Biological Sampling Tribal monitors do not do biological sampling. State samplers sample tribal catch for CWT, scales, and other data at commercial buying stations (often now at In-Lieu fishing sites). Direct to public sales (over-the-bank) and take home fish are not sampled. This assumes the stock composition of direct sales and take home fish is close to that of fish sold to buyers and/or that it is a small enough portion of total catch that it does not make a difference.
Catch Estimation and Stock Composition Spring Management Period Chinook are managed simply as upriver spring Chinook. Fisheries are non-selective and are limited by total river mouth based harvest rates. There are no in-season efforts made to separate Chinook harvest into finer level categories. CWTs are not used for fishery management. Any steelhead caught April 1 or later are counted as Skamania summer steelhead. No efforts are made to separate wild from hatchery steelhead.
Catch Estimation and Stock Composition Summer Season Fisheries Chinook are managed as Upper Columbia River Chinook. Fisheries are non-selective and are based on escapement goal management. Sockeye are managed as a single stock also. Steelhead length data are collected from any commercial gillnet fisheries, but not from the platform catch. There are no in-season efforts made to separate Chinook, sockeye, or steelhead harvest into finer level categories. CWTs are not used for fishery management.
Catch Estimation and Stock Composition Fall Season Fisheries Chinook are managed for impacts to URBs. Fisheries are non-selective and are limited by total harvest rates. Preliminary stock composition is made using skin color calls from harvest monitors. Final stock composition is made by CWTs from ticketed catch.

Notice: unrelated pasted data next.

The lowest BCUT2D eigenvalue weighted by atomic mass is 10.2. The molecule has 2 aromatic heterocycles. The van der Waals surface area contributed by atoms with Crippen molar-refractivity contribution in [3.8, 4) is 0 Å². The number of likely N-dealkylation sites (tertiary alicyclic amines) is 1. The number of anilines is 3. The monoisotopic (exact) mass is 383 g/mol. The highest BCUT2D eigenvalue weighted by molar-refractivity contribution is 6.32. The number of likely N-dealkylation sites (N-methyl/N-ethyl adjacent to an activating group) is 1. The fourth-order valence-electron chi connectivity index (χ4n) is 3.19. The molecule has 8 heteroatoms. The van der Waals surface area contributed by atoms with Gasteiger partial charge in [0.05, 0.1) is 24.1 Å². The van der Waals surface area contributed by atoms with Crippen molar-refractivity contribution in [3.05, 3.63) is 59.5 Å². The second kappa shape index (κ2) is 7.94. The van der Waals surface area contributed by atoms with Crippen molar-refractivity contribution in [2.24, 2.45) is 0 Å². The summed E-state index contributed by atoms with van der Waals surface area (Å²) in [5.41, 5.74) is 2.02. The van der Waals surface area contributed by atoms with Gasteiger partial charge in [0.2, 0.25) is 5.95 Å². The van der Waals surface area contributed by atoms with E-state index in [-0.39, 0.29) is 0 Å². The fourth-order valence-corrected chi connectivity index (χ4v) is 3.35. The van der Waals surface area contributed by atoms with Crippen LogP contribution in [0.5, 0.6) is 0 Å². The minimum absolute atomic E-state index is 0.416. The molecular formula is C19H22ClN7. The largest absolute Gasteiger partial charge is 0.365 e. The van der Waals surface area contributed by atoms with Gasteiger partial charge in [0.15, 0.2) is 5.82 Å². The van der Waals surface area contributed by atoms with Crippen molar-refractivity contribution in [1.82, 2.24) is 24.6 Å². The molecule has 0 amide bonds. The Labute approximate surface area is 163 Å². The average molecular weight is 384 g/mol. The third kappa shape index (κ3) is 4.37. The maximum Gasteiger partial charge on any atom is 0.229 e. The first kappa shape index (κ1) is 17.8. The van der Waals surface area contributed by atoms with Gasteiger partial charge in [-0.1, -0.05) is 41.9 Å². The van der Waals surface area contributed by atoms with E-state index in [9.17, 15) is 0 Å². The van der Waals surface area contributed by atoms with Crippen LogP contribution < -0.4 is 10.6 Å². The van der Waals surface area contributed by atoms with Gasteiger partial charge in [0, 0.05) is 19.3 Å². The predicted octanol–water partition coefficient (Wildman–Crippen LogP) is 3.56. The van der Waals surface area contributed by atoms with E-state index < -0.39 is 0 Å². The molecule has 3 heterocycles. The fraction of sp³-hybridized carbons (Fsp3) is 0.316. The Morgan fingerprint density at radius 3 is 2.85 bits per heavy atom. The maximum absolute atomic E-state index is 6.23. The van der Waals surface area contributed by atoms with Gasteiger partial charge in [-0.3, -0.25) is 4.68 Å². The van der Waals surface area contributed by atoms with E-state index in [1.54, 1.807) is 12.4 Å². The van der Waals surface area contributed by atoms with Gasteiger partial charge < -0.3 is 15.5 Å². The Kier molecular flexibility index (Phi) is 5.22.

Catch Estimation and Stock Composition Fall Season Fisheries Current steelhead management is based on impacts to Wild B-Index steelhead ( 78 cm) harvest rates based on the Bonneville run size are used. Monitoring data on the number of unclipped steelhead 78 cm are used. TAC sometimes adjusts the unclipped number based on scale data for unclipped hatchery fish at Bonneville.
Catch Estimation and Stock Composition Fall Season Fisheries Coho are caught incidentally in fall season fisheries. There are no specific harvest limits. Total harvest of coho is made from fishery monitoring data. No efforts are made to estimate hatchery or wild impacts nor do any stock composition estimates. CWTs are not used.
Commercial Sturgeon Fisheries Most commercial sturgeon are caught in the winter gillnet fishery. Smaller proportions are landed in setline fisheries. Commercial Sturgeon landings are calculated for each pool separately from commercial fish tickets. This assumes insignificant over the bank sales which maybe an increasingly questionable assumption. There are no current funds available to monitor the winter gillnet fishery. Subsistence catch in associated with other fisheries is part of other fishery monitoring.
Commercial Sturgeon Fisheries Salmon and Steelhead catch in winter gillnet fishery. Chinook and steelhead harvest is estimated from commercial fish tickets. There may be a small number of salmon and that are taken home and not accounted for. There are no salmonid impacts in sturgeon setline fisheries.
Shad Fishery Monitoring The shad trap fishery at The Dalles Dam is monitored for salmonid bycatch. Fish tickets are used to determine the total shad harvest. Any salmon or steelhead handling mortality is included in total fishery impact limits. Shad are not directly monitored in the platform fishery.
Catch Reporting In-season catch and harvest rate estimates are reported in Fact Sheets. Post season catches are reported in Joint Staff Reports derived from TAC BA/run reconstruction tables.